Gore says climate change deniers melting away
POSTED: Sunday, August 25, 2013 - 9:00am
UPDATED: Sunday, August 25, 2013 - 9:04am
WASHINGTON (CNN) — Former Vice President Al Gore said he's optimistic about the future of the climate change debate, arguing Republicans are growing weary of global warning deniers.
In an interview with The Washington Post, Gore said climate change activists are in the process of "winning the conversation," just like activists won the civil rights movement.
"The same thing happened on apartheid," he told columnist Ezra Klein in the interview posted online Wednesday. "The same thing happened on the nuclear arms race with the freeze movement. The same thing happened in an earlier era with abolition. A few months ago, I saw an article about two gay men standing in line for pizza and some homophobe made an ugly comment about them holding hands and everyone else in line told them to shut up. We're winning that conversation."
He also pointed to the debate over smoking, saying people thought the late-Sen. Frank Lautenburg of New Jersey was "crazy" for pushing legislation that would ban smoking in airplanes.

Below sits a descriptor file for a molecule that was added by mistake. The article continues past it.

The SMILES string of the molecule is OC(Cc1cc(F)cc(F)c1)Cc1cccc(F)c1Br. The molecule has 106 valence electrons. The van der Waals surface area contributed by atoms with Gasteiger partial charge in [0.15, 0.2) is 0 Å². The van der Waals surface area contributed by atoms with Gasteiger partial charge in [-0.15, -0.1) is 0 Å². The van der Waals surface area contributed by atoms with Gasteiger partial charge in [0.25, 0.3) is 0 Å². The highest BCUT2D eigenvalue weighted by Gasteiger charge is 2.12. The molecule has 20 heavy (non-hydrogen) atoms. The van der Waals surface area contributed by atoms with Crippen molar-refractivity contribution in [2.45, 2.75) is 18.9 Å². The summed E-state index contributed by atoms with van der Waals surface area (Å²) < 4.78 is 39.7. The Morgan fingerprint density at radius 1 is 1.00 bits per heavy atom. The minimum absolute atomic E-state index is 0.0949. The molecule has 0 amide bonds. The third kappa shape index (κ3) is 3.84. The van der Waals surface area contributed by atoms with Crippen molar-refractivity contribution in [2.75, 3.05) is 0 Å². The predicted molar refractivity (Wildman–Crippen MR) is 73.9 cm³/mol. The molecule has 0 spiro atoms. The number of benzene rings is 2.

"But he was rewarded politically and then politicians began falling all over themselves to do the same. That's the optimistic scenario. And it's not just a scenario! It's happening now," he said, adding that Republicans tell him privately they're starting to accept climate change.
That process of "winning the conversation," however, has been stalled in prior years because "a shrinking group of denialists fly into a rage when it's mentioned," he said.
"It's like a family with an alcoholic father who flies into a rage every time a subject is mentioned and so everybody avoids the elephant in the room to keep the peace," he said, but argued "the ability of the raging deniers to stop progress is waning every single day."
Organizing for Action, the political group formed from the president's re-election campaign, earlier this month delivered unicorn statues to Republican deniers in Congress. The effort was part of a larger push from the group to "hold members of Congress accountable for their positions on climate change," according to a press release.
Gore credited President Barack Obama for his aggressive new climate change strategy that calls for limiting pollution from existing coal-fired power plants and issuing directives requiring the EPA to establish carbon pollution standards for plants that are already active. Gore said he was "very encouraged" by the policy moves.